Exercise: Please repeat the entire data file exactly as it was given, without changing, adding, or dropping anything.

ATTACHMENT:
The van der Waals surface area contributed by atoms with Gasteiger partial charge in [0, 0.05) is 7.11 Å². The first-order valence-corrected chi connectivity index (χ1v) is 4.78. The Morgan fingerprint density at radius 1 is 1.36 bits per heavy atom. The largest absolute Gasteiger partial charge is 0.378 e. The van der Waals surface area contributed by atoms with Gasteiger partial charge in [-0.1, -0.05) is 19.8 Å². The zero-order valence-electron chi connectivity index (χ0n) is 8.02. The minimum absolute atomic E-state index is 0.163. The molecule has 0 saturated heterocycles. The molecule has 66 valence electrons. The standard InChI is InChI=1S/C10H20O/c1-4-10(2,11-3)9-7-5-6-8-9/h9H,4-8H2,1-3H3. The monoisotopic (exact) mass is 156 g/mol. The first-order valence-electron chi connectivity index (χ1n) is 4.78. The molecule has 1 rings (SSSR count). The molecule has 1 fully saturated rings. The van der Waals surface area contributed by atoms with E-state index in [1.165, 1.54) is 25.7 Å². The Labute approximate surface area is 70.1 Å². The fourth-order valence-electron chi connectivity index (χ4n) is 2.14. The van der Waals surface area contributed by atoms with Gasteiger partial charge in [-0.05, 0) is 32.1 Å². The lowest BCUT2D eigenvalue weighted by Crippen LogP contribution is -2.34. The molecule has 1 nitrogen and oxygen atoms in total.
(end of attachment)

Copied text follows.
The van der Waals surface area contributed by atoms with Gasteiger partial charge in [0, 0.05) is 7.11 Å². The first-order valence-corrected chi connectivity index (χ1v) is 4.78. The Morgan fingerprint density at radius 1 is 1.36 bits per heavy atom. The largest absolute Gasteiger partial charge is 0.378 e. The van der Waals surface area contributed by atoms with Gasteiger partial charge in [-0.1, -0.05) is 19.8 Å². The zero-order valence-electron chi connectivity index (χ0n) is 8.02. The minimum absolute atomic E-state index is 0.163. The molecule has 0 saturated heterocycles. The molecule has 66 valence electrons. The standard InChI is InChI=1S/C10H20O/c1-4-10(2,11-3)9-7-5-6-8-9/h9H,4-8H2,1-3H3. The monoisotopic (exact) mass is 156 g/mol. The first-order valence-electron chi connectivity index (χ1n) is 4.78. The molecule has 1 rings (SSSR count). The molecule has 1 fully saturated rings. The van der Waals surface area contributed by atoms with E-state index in [1.165, 1.54) is 25.7 Å². The Labute approximate surface area is 70.1 Å². The fourth-order valence-electron chi connectivity index (χ4n) is 2.14. The van der Waals surface area contributed by atoms with Gasteiger partial charge in [-0.05, 0) is 32.1 Å². The lowest BCUT2D eigenvalue weighted by Crippen LogP contribution is -2.34. The molecule has 1 nitrogen and oxygen atoms in total.